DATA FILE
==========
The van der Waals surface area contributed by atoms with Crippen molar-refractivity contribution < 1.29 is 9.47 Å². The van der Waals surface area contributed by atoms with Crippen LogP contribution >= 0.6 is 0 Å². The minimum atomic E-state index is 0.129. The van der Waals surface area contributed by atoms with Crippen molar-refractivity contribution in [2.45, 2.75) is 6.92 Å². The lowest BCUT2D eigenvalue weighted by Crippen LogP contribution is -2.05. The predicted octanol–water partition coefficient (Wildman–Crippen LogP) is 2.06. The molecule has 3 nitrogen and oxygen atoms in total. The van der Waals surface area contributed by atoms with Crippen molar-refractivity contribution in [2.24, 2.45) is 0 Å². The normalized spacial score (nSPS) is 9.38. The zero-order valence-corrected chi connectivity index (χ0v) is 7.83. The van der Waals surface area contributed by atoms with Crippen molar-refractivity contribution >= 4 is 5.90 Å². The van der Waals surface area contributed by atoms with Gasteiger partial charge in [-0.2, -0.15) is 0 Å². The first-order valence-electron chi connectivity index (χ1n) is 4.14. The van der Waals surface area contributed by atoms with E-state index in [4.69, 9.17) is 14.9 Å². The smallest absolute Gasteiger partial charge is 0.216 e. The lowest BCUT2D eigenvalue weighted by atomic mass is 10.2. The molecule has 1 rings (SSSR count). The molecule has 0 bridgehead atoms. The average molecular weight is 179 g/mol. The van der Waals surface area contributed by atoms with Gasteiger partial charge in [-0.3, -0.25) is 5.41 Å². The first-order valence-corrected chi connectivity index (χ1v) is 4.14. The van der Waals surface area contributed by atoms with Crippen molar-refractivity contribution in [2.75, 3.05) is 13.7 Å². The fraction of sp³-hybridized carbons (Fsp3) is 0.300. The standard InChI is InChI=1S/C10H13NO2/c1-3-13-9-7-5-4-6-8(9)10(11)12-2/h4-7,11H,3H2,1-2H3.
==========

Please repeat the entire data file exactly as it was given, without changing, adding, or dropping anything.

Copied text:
The van der Waals surface area contributed by atoms with Crippen molar-refractivity contribution < 1.29 is 9.47 Å². The van der Waals surface area contributed by atoms with Crippen LogP contribution >= 0.6 is 0 Å². The minimum atomic E-state index is 0.129. The van der Waals surface area contributed by atoms with Crippen molar-refractivity contribution in [2.45, 2.75) is 6.92 Å². The lowest BCUT2D eigenvalue weighted by Crippen LogP contribution is -2.05. The predicted octanol–water partition coefficient (Wildman–Crippen LogP) is 2.06. The molecule has 3 nitrogen and oxygen atoms in total. The van der Waals surface area contributed by atoms with Crippen molar-refractivity contribution in [2.24, 2.45) is 0 Å². The normalized spacial score (nSPS) is 9.38. The zero-order valence-corrected chi connectivity index (χ0v) is 7.83. The van der Waals surface area contributed by atoms with Crippen molar-refractivity contribution >= 4 is 5.90 Å². The van der Waals surface area contributed by atoms with Gasteiger partial charge in [-0.2, -0.15) is 0 Å². The first-order valence-electron chi connectivity index (χ1n) is 4.14. The van der Waals surface area contributed by atoms with E-state index in [4.69, 9.17) is 14.9 Å². The smallest absolute Gasteiger partial charge is 0.216 e. The lowest BCUT2D eigenvalue weighted by atomic mass is 10.2. The molecule has 1 rings (SSSR count). The molecule has 0 bridgehead atoms. The average molecular weight is 179 g/mol. The van der Waals surface area contributed by atoms with Gasteiger partial charge in [-0.3, -0.25) is 5.41 Å². The first-order valence-corrected chi connectivity index (χ1v) is 4.14. The van der Waals surface area contributed by atoms with Crippen molar-refractivity contribution in [2.75, 3.05) is 13.7 Å². The fraction of sp³-hybridized carbons (Fsp3) is 0.300. The standard InChI is InChI=1S/C10H13NO2/c1-3-13-9-7-5-4-6-8(9)10(11)12-2/h4-7,11H,3H2,1-2H3.